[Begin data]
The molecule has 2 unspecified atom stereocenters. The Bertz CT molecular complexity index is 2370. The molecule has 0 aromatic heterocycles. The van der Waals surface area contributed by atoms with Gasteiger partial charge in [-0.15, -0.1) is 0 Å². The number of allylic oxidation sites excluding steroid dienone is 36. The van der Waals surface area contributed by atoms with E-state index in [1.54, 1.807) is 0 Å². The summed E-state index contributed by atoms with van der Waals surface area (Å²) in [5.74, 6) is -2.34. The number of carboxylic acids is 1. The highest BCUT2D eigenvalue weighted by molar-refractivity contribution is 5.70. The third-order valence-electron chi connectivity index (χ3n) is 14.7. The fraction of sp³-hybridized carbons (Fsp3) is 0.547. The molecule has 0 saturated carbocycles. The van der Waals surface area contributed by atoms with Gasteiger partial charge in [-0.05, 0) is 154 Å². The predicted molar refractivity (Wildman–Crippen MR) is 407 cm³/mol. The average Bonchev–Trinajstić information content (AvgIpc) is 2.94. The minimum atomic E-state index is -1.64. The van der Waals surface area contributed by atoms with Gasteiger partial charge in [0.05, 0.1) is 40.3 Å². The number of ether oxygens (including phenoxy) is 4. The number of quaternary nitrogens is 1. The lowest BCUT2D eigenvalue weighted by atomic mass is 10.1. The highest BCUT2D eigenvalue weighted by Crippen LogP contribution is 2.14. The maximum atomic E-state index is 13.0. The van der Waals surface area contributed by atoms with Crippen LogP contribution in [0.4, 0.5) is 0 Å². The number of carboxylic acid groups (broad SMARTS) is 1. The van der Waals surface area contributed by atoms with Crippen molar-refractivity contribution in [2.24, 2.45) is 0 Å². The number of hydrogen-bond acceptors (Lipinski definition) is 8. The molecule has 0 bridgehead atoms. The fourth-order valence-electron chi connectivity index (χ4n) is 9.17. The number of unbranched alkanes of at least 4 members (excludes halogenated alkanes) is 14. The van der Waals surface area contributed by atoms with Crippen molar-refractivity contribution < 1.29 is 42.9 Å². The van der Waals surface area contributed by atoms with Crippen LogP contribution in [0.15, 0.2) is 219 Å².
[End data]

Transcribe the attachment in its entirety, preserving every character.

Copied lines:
The molecule has 2 unspecified atom stereocenters. The Bertz CT molecular complexity index is 2370. The molecule has 0 aromatic heterocycles. The van der Waals surface area contributed by atoms with Gasteiger partial charge in [-0.15, -0.1) is 0 Å². The number of allylic oxidation sites excluding steroid dienone is 36. The van der Waals surface area contributed by atoms with E-state index in [1.54, 1.807) is 0 Å². The summed E-state index contributed by atoms with van der Waals surface area (Å²) in [5.74, 6) is -2.34. The number of carboxylic acids is 1. The highest BCUT2D eigenvalue weighted by molar-refractivity contribution is 5.70. The third-order valence-electron chi connectivity index (χ3n) is 14.7. The fraction of sp³-hybridized carbons (Fsp3) is 0.547. The molecule has 0 saturated carbocycles. The van der Waals surface area contributed by atoms with Gasteiger partial charge in [-0.05, 0) is 154 Å². The predicted molar refractivity (Wildman–Crippen MR) is 407 cm³/mol. The average Bonchev–Trinajstić information content (AvgIpc) is 2.94. The minimum atomic E-state index is -1.64. The van der Waals surface area contributed by atoms with Gasteiger partial charge in [0.05, 0.1) is 40.3 Å². The number of ether oxygens (including phenoxy) is 4. The number of quaternary nitrogens is 1. The lowest BCUT2D eigenvalue weighted by atomic mass is 10.1. The highest BCUT2D eigenvalue weighted by Crippen LogP contribution is 2.14. The maximum atomic E-state index is 13.0. The van der Waals surface area contributed by atoms with Crippen LogP contribution in [0.4, 0.5) is 0 Å². The number of carboxylic acid groups (broad SMARTS) is 1. The van der Waals surface area contributed by atoms with Crippen molar-refractivity contribution in [2.24, 2.45) is 0 Å². The number of hydrogen-bond acceptors (Lipinski definition) is 8. The molecule has 0 bridgehead atoms. The fourth-order valence-electron chi connectivity index (χ4n) is 9.17. The number of unbranched alkanes of at least 4 members (excludes halogenated alkanes) is 14. The van der Waals surface area contributed by atoms with Crippen molar-refractivity contribution < 1.29 is 42.9 Å². The van der Waals surface area contributed by atoms with Crippen LogP contribution in [0.15, 0.2) is 219 Å².